Database Management

The .NET Language-Integrated Query defines a set of general purpose standard query operators that allow traversal, filter, and projection operations to be expressed in a direct yet declarative way in any .NET-based programming language.

These standard query operators will allow queries to run against any IEnumerable datatype. LINQ allows third parties to set up the use of these standard query operators with new domain-specific operators that are appropriate for the target domain or technology. More importantly, Microsoft says, third parties are also free to replace the standard query operators with their own implementations that provide additional services such as remote evaluation, query translation, optimization, and so on. Because LINQ uses all the same standard query operators, if it is implemented correctly will have the same support as the standard query operators.

Microsoft uses the term language-integrated query to "indicate that query is an integrated feature of the developer's primary programming languages (for example, Visual C#, Visual Basic). Language-integrated query allows query expressions to benefit from the rich metadata, compile-time syntax checking, static typing and IntelliSense that was previously available only to imperative code. Language-integrated query also allows a single general purpose declarative query facility to be applied to all in-memory information, not just information from external sources."

Reference:"LINQ: .NET Language-Integrated Query"."". Microsoft. Retrieved on 2008-10-26.

Cc163400.fig01 L(en-us) [1]

Humble Beginings:[]

It started out as a humble Visual Studio project on my desktop machine way back in the fall of 2003, long before anyone heard about it, long before anyone even guessed what would come next, except for the readers of this blog, of course, since I used to post often with long obtuse and sometimes psychedelic meanderings that with the proper one-time pad to decrypt it you might have possibly guessed what was on my mind. I needed that project to prepare for what was coming. I needed expression trees and a basic SQL translator to get ready for the day when I would get my hands on the C# codebase and turn it into language that could actually do something interesting for a change; a language that would know how to query. To read more from Matt Wayward visit [2]....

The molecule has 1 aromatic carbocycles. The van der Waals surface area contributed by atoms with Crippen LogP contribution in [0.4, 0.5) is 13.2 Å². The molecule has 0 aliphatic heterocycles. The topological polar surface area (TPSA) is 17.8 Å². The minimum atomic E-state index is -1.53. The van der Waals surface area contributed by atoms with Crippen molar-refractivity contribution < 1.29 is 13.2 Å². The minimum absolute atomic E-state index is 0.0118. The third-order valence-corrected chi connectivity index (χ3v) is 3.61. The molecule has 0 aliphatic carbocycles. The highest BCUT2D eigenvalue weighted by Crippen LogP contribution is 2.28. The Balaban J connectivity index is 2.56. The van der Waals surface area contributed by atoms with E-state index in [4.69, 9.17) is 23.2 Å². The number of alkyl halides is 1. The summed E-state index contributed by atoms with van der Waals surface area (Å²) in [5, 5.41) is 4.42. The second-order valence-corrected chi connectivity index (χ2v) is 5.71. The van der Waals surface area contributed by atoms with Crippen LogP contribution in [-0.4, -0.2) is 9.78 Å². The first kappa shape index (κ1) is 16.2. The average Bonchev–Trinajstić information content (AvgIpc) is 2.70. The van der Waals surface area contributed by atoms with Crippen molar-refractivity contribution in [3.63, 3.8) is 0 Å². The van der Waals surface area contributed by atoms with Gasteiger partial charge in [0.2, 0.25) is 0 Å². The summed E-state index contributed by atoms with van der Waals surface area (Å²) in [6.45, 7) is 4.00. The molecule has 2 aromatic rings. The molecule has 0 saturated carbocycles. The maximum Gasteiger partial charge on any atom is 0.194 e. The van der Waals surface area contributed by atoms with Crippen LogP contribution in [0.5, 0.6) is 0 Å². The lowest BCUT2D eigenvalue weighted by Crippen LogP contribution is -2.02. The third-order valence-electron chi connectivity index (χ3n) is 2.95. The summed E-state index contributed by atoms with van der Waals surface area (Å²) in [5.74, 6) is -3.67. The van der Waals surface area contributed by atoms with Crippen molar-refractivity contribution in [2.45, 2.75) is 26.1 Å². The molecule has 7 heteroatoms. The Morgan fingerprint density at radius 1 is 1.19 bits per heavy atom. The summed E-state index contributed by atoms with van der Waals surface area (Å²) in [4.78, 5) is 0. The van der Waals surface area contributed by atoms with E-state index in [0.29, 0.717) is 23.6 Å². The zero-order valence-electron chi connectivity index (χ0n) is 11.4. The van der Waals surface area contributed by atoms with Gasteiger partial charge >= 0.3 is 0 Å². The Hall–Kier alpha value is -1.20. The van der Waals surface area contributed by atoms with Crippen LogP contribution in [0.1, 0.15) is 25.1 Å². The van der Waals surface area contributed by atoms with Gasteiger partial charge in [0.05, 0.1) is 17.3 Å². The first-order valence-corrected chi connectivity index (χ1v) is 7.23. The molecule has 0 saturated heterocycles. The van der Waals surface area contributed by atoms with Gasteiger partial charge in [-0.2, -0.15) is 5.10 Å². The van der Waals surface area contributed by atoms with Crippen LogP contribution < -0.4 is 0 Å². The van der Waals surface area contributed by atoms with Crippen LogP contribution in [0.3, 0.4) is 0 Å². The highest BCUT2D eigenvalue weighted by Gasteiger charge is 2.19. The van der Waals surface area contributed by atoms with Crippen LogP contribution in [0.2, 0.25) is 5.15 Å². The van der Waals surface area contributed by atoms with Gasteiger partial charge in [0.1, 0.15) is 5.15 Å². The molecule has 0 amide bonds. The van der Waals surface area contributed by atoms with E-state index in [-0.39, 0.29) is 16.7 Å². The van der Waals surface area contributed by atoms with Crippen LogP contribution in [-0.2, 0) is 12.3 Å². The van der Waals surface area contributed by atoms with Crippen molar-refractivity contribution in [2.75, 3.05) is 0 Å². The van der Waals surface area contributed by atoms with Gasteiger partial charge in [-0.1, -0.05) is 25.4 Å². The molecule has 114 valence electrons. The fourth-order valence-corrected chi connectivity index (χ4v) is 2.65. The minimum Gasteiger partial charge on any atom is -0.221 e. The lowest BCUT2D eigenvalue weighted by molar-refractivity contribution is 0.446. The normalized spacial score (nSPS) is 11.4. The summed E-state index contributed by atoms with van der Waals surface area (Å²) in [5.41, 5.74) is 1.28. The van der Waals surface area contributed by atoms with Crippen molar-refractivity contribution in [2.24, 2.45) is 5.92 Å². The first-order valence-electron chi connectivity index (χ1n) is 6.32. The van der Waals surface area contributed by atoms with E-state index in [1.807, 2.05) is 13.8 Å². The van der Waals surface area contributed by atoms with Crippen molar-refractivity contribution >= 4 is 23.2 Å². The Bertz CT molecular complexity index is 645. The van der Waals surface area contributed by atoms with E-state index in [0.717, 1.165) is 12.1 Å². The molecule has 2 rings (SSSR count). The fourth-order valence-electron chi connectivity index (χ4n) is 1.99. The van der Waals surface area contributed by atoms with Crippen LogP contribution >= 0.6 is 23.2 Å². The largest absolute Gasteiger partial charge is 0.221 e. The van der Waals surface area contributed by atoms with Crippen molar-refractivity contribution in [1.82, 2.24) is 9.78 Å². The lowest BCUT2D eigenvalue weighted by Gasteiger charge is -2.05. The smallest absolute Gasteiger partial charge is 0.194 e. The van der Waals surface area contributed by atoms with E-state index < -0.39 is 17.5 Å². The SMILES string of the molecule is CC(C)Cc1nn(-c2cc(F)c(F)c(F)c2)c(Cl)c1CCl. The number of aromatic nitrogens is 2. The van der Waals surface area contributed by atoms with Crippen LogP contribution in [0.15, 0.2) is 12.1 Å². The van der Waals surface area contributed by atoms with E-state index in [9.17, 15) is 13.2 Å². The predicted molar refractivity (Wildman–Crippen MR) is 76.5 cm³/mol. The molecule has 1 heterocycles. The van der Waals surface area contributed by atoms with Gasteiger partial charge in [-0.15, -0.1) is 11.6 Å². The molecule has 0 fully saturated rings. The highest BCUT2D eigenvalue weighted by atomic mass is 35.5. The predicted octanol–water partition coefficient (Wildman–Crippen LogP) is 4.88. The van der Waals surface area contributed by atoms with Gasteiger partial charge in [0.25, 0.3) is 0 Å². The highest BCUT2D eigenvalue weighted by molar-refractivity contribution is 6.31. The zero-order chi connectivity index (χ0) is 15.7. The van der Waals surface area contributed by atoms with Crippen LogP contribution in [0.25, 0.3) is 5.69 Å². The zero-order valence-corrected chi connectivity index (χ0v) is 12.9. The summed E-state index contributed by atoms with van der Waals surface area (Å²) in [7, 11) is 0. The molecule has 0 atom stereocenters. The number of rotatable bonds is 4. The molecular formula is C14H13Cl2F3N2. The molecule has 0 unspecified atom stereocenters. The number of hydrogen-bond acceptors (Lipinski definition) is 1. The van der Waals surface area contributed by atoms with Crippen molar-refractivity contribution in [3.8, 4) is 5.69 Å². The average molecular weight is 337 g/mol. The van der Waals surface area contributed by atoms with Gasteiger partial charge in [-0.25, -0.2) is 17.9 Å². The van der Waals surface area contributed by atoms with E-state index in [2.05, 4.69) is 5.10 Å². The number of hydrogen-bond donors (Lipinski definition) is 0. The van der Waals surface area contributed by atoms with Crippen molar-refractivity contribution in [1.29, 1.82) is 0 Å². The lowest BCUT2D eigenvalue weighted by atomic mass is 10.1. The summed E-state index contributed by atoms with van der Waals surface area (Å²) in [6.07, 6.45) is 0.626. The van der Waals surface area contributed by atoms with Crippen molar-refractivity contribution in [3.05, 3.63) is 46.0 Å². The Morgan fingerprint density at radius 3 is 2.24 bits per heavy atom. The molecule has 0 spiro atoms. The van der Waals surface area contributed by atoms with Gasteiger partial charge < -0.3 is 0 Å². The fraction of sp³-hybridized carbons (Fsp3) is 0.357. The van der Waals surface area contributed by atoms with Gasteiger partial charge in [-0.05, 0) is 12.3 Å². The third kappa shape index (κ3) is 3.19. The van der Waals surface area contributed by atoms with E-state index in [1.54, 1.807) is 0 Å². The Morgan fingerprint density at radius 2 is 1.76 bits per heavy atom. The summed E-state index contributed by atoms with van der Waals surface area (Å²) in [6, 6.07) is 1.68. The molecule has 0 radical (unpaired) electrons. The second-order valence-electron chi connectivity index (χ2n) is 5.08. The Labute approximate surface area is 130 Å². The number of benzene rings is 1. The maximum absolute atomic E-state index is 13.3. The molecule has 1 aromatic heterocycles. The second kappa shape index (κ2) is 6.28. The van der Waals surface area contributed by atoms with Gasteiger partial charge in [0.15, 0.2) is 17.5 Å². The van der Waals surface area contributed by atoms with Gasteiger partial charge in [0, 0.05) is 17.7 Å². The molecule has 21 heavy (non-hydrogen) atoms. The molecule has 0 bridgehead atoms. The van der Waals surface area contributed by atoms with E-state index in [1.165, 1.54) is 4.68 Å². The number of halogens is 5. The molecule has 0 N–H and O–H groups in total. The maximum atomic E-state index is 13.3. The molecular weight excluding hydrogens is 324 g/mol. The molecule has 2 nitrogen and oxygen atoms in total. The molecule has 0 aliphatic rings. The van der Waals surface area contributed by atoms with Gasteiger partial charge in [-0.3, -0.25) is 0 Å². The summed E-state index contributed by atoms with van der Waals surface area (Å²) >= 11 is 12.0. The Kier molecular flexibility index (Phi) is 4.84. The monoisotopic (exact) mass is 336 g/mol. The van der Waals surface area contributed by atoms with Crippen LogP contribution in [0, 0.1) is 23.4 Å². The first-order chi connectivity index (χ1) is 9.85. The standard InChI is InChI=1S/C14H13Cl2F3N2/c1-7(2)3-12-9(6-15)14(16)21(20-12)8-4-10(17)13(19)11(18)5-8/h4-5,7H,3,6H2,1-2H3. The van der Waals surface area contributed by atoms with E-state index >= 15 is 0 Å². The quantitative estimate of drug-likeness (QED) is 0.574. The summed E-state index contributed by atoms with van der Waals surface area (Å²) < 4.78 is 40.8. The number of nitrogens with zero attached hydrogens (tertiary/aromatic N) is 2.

List of available operators:[]

Select / SelectMany Further information: Map (higher-order function) The Select statement is used to perform a projection on the collection to select either all the data members that make up the object or a subset of it. The SelectMany operator is used to perform a one-to-many projection, i.e., if the objects in the collection contain another collection as a data member, SelectMany can be used to select the entire sub-collection. The user supplies a function, as a delegate, which projects the data members. Selection creates an object of a different type, which has either same or as many data members as the original class. The class must be already defined for the code to be compilable.

Where Further information: Filter (higher-order function) The Where operator allows the definition of a set of predicate rules which are evaluated for each object in the collection, and objects which do not match the rule are filtered away. The predicate is supplied to the operator as a delegate.

Sum / Min / Max / Average / Aggregate Further information: Fold (higher-order function) These operators take a predicate that retrieves a certain numeric value from each element in the collection and uses it to find the sum, minimum, maximum, average or aggregate values of all the elements in the collection, respectively.

Join / GroupJoin The Join operator performs an inner join on two collections, based on matching keys for objects in each collection. It takes two functions as delegates, one for each collection, that it executes on each object in the collection to extract the key from the object. It also takes another delegate via which the user specifies which data elements, from the two matched elements, should be used to create the resultant object. The GroupJoin operator is used to perform a group join. Like the Select operator, the results of a join are instantiations of a different class, with all the data members of both the types of the source objects, or a subset of them.

Take / TakeWhile The Take operator is used to select the first n objects from a collection, while the TakeWhile operator, which takes a predicate, selects those objects which match the predicate.

Skip / SkipWhile The Skip and SkipWhile operators are complements of Take and TakeWhile - they skip the first n objects from a collection, or those objects which match a predicate (for the case of SkipWhile).

OfType The OfType operator is used to select the elements of a certain type.

Concat The Concat operator concatenates two collections.